This research study was not conducted without limitations. This literature review was restricted due to search strategies such as distinguishing between keywords, the number of databases accessed, or the sources used, which might have impacted the quality and availability of the research. Also, research and publication bias were a limitation during this study.

Practical Implications

Continual participation with Medicare, Medicaid, and inpatient and outpatient facilities throughout the coming years will provide more data for the future. The reporting measurements have contributed to a lower quantity of fraudulent claims in outpatient and inpatient settings. Further research should include analysis of claims data against provider documentation/coded data to determine the extent of upcoding in inpatient and outpatients claims throughout Medicare and Medicaid reimbursements.


Upcoding Medicare claims to receive higher reimbursement has shown an increase in payments from Medicare. This review has ascertained that upcoding has occurred too often throughout healthcare practices, suggesting CMS fraud and abuse. Continuous training must be performed to healthcare providers to avoid engaging in upcoding. In addition, the current reward system to encourage whistleblowers to disclose this type of fraud should be promoted within the healthcare and patient community.

Author Biographies

Alberto Coustasse, DrPH, MD, MBA, MPH, (coustassehen@marshall.edu) is a professor of management and Administration Division at the Lewis College of Business | Brad D. Smith Schools of Business at Marshall University. He teaches at the Graduate MS Health Care and Health Informatics programs.

Whitney Layton, MS, Alumna Health care Administration, Lewis College of Business | Brad D. Smith Schools of Business at Marshall University.

Laykin Nelson, MS, Alumna Health Care Administration, Lewis College of Business | Brad D. Smith Schools of Business at Marshall University.

Victoria Walker MS Alumna Health Care Administration, Lewis College of Business | Brad D. Smith Schools of Business at Marshall University. 


1. Centers for Medicare and Medicaid Services. 2017a. “Medicare Fraud & Abuse: Prevention, Detection, and Reporting.” https://www.cms.gov/Outreach-and-Education/Medicare-Learning-Network-MLN/MLNProducts/Downloads/Fraud-Abuse-MLN4649244.pdf

2. National Healthcare Anti-Fraud Association (NHCAA). 2018. “The Challenge of Healthcare Fraud.” https://www.nhcaa.org/resources/health-care-anti-fraud-resources/the-challenge-of-health-care-fraud.aspx

3. Avila, J., Marshall, S., & Kaul, G. July 23, 2015. “Medicare Funds Totaling $60 Billion Improperly Paid, Report Finds.” American Broadcasting Company News. https://abcnews.go.com/Politics/medicare-funds-totaling-60-billion-improperly-paid-report/story?id=32604330

4. Social Security Administration (SSA). 2018. “Medicare Benefits.” https://www.ssa.gov/benefits/medicare/

5. Medicare. 2018. “What Part A Covers.” https://www.medicare.gov/what-medicare-covers/what-part-a-covers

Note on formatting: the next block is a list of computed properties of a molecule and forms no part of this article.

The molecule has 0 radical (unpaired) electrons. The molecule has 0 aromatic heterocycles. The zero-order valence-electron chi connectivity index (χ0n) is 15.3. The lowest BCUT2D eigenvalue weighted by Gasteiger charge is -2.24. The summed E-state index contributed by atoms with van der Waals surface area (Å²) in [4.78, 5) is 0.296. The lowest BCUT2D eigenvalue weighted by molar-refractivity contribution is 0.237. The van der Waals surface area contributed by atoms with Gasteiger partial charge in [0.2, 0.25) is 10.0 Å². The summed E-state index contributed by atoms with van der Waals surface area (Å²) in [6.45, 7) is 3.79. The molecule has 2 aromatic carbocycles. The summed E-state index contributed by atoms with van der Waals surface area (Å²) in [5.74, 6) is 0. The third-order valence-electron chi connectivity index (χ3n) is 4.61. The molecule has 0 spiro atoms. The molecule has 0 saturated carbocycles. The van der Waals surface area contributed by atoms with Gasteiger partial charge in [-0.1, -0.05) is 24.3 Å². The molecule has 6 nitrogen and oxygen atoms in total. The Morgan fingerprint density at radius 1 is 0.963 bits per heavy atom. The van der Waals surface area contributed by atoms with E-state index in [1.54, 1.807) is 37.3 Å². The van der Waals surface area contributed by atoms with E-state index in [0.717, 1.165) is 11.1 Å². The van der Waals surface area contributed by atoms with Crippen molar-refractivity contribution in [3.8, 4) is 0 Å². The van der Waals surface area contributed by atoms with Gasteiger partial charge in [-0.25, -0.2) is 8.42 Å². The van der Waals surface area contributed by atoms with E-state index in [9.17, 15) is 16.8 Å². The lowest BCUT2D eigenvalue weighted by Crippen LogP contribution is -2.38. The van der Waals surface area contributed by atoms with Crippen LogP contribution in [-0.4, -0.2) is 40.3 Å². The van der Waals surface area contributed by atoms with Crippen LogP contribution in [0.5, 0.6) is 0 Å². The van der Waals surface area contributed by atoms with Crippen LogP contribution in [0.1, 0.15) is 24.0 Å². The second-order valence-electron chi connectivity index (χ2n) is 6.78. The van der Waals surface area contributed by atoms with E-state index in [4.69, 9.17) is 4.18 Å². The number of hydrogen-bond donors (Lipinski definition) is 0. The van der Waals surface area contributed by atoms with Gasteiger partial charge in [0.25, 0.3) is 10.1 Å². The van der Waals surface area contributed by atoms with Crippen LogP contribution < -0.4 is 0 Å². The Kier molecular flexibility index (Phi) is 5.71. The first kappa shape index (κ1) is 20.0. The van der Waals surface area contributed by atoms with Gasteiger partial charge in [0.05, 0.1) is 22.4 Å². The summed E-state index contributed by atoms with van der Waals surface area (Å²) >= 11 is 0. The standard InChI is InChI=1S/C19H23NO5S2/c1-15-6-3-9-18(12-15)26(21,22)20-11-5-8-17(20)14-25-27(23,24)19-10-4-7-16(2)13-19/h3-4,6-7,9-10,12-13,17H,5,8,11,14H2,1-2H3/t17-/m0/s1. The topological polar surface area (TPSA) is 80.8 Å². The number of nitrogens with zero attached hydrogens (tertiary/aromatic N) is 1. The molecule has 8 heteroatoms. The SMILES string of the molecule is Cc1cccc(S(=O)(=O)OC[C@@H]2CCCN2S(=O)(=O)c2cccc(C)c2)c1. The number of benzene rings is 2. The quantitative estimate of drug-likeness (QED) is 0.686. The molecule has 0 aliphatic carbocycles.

6. American Association of Retired Partners (AARP). 2011. “The Medicare Plans (Yes, Plans). American Association of Retired Partners. https://www.aarp.org/health/medicare-insurance/info-01 2011/understanding_medicare_the_plans.html

7. US Department of Health and Human Services. 2018. “What is Medicare Part C?” https://www.hhs.gov/answers/medicare-and-medicaid/what-is-medicare-part-c/index.html

8. Kaiser Family Foundation. 2018. “An Overview of the Medicare Part D Prescription Drug Benefit.” https://www.kff.org/medicare/fact-sheet/an-overview-of-the-medicare-part-d-prescription-drug-benefit/

9. Beaton, T. November 13, 2017. “Top 5 Most Common Healthcare Provider Fraud Activities. HealthPayer Intelligence.” https://healthpayerintelligence.com/news/top-5-most-common-healthcare-provider-fraud-activities

10. Phillips & Cohen. 2018. “Upcoding & Unbundling: Healthcare Medicare Fraud.” Fighting for Whistleblowers for 30 Years. https://www.phillipsandcohen.com/upcoding-unbundling-fragmentation/

11. Torrey, T. 2018. “What is Upcoding in Medical Billing?” Verywell Health. https://www.verywellhealth.com/what-is-upcoding-2615214

12. American Academy of Family Physicians (AAPF). 2018. “Coding for Evaluation and Management Services.” https://www.aafp.org/practice-management/payment/coding/evaluation-management.html

13. Horowitz, J. July 4, 2013. “Anesthesiologists are Gaming the System.” The Hill. http://thehill.com/blogs/congress-blog/healthcare/309183-anesthesiologists-are-gaming-the-system

14. Britton, J. 2015. “Healthcare Reimbursement and Quality Improvement: Integration Using Electronic Medical Record.” International Journal of Health Policy and Management 4(8): 549-551.

15. Goldman, E., Chu, P., Osmond, D., & Bindman, A. 2011. “The Accuracy of Present on Admission Reporting in Administrative Data.” Health Services Research. 46(1): 1946- 1962.

16. Loria, K. 2018. “Why is There a Problem with Upcoding and Overbilling?” Medical Economics. http://www.medicaleconomics.com/health-law-and-policy/why-there-problem-upcoding-and-overbilling

17. Research and Development. 2018. “Analysis of Bundled Payment.” Research and Development Corporation. https://www.rand.org/pubs/technical_reports/TR562z20/analysis-of-bundled-payment.html